Jeffrey Goldberg, national correspondent for The Atlantic, vs Allison Benedikt, the Village Voice editor.

I think it started when Goldberg described a Benedict essay this way "[she]wrote with great feeling about how her camp counselors told her Israel was the best thing since cream cheese, so she believed them, but then later her husband told her they were wrong, that Israel was, in fact, disgusting, so she believed him."

Anyway, its been off to the races for several days already, with warring tweets and posts; today Goldberg even got a Rabbi to weigh in on his side, and Benedikt cursed out a Twitter follower for daring to question her Jewish bonafides. Great stuff!

Did Peh once come before Ayin in the Hebrew alphabet?

Quite by accident I've come across an outstanding argument by Mitchel First. In brief, he claims that there was a period in Jewish history when peh came before ayin, and that several oddities involving acrostics in Eicha, Mishlei, and Tehillim can be obviated if this is correct. For instance, as we have it the Eishas Chayil

[Samech] makes linen garments and sells them,
and supplies the merchants with sashes. [and]
[ayin] She is clothed with strength and dignity;
she can laugh at the days to come. [and]
[peh] She speaks with wisdom,
and faithful instruction is on her tongue.

First argues convincingly that the praise is more profound if the peh comes before the ayin yielding:

[peh] She speaks with wisdom,
and faithful instruction is on her tongue.
[ayin] She is clothed with strength and dignity;
she can laugh at the days to come.

This is only a small snippet. First's full argument which provides additional examples, and very strong evidence from archaeology can be found after the jump

Tuesday, June 21, 2011

Mysteries of a Nazi Photo Album

Do you know this man? He appears in a photo album owned by an unnamed businessman who says he acquired the album from an employee, as payment on a loan. The employee, for his part, says an old German man gave it to him years ago. Now, the New York Times is attempting to identify the photographer and the original owner of the album, which contains nine photos of Hitler, and several pictures of doomed Jews.  More after the jump

Three day fast declared in Harrisburg, PA

Mayor Linda Thompson plans
to join the fast
Mayor Linda Thompson says she won't eat for three days, and she's not alone. Some religious leaders are calling on their followers to fast and pray for the good of the city.

Thompson said the fasting was her idea as a way to unite Harrisburg and encourage local leaders to work together in solving the financial crisis.

"Things that are above and beyond my control, I need God," Thompson said. "I depend on Him for guidance. Spiritual guidance. That's why it's really no struggle for me to join this fast and prayer."

Thompson said she'll start her liquid-only diet on Wednesday and has the support of at least a dozen area church leaders, some outside the city, who are calling on their members to fast as well.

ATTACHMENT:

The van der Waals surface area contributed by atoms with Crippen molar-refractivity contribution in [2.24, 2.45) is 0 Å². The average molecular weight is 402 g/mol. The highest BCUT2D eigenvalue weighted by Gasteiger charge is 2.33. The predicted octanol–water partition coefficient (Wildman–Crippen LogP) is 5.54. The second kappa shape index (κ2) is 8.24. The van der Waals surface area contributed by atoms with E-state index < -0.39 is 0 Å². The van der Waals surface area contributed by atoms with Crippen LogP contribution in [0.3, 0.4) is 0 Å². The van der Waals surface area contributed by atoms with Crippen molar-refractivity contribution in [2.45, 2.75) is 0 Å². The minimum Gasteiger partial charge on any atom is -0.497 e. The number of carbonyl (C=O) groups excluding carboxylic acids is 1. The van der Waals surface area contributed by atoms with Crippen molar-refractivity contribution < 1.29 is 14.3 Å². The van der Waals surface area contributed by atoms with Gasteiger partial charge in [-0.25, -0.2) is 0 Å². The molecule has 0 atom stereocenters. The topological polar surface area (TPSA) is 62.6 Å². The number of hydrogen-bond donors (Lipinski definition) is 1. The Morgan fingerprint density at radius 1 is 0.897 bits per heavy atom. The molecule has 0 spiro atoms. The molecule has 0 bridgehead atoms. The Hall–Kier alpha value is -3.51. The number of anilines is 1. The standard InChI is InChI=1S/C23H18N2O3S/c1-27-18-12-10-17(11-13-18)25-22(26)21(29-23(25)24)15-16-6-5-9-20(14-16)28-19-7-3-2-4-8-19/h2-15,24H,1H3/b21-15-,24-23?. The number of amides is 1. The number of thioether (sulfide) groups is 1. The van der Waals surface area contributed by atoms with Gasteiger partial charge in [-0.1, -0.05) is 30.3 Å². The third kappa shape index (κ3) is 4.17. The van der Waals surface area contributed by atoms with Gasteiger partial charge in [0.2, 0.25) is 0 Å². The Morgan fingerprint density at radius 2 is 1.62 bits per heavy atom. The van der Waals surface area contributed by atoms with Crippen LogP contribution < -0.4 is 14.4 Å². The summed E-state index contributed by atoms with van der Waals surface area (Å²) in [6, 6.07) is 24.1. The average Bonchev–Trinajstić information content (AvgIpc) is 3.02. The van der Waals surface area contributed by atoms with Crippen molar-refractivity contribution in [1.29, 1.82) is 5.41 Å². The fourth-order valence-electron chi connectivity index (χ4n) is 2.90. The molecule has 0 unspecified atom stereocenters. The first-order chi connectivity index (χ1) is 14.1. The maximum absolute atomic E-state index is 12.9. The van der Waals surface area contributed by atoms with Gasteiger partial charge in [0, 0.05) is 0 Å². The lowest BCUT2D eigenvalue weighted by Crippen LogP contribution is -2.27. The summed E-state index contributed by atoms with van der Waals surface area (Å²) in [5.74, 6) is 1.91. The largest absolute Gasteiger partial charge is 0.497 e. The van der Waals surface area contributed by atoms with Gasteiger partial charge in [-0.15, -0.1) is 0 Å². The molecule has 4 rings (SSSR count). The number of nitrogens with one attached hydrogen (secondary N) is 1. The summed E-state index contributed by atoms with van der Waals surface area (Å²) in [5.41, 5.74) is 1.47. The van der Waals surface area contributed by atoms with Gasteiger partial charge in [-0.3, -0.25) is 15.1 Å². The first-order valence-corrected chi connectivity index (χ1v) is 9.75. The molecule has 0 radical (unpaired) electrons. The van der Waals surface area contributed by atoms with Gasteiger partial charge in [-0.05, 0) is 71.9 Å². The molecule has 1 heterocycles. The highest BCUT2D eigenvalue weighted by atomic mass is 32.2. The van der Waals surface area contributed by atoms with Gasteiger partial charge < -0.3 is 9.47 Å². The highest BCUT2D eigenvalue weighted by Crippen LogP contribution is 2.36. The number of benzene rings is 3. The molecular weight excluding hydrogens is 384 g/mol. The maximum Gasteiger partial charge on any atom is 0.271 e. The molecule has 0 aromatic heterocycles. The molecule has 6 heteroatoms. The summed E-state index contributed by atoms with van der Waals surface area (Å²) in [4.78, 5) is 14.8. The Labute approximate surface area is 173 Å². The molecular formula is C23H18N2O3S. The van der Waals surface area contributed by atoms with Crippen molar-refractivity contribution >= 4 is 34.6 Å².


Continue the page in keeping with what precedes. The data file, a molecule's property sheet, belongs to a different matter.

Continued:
But not everyone's on board.

"I'm not starving myself for Harrisburg. No way," said Jori McElwe, of Middletown. "I may say a prayer, but I'm not starving myself."

"Would I fast? No, I wouldn't," said Edwina Best, of Fredericksburg. "I don't know. How would that change things?


On the 10,000 year old definition of marriage

Garnel Ironheart: The traditional definition of marriage is one-man-one-woman... on[c]e you change the 10 000 year old definition to meet one group's agenda, why stop there?

Sorry, Garnel, but no. The traditional definition of marriage is one man and multiple wives.  It was only in the last 1000 years or so that polygamy started to go out of style. Blame Christianity for that.

And that's only part of the story. Over the last 1000 years marriage has continued to evolve. As Stephanie Coontz has persuasively argued  in many places, the old idea of marriage was overturned a long time ago. And, under the new definition, a definition that is already several decades old, gay marriage is impossible to stop. Read more after the jump.

Monday, June 20, 2011

Things that make the Charedi community stop eating

Apparently, a fast was called to provoke God into cancelling the New York Assembly's plan to legalize gay marriage. This occurred last week. No word yet from God regarding the success of the effort.

Meanwhile, I remain mystified. I understand that Orthodox Jews believe that God frowns on sodomy, but the proposed gay marriage law will not legalize sodomy. Sodomy is already legal, and blocking the proposed law will not change that.

Moreover, it's in our best interest as Jews for the government to remain strictly neutral on matters of theology. If the government can make gay marriage illegal, why can't it also ban Erusin and Kiddushin? If it can declare homosexuality immoral on the grounds of one set of religious teachings, why can't it declare shabbos immoral on the grounds of some other religion's teachings? Our own thoughts on homosexuality remain strictly irrelevant here. The goal must be ensuring that the government stays silent on any religious question.

PS: The note's use of  hyperbole is awesome. The proposed gay marriage law will not affect a single Jew in the entire world, and arguably, passing the law makes it harder for the government to interfere with Jewish practices, yet the short-sighted and foolish authors of this flyer call the proposed law "A hard and terrible decree".

Court Stones Dog

Yahoo reported this weekend that a Jerusalem rabininc court sentenced a dog to death by stoning, and many of you sent me the story, thinking I'd want to post it. Hello, we had the story on June 6

Thanks all the same :)

Charedi Scam of the Day

The Jewish Worker reports on a new magical charm, promoted by Rabbis, and sold to unsuspecting fools.

Click to enlarge

Click to enlarge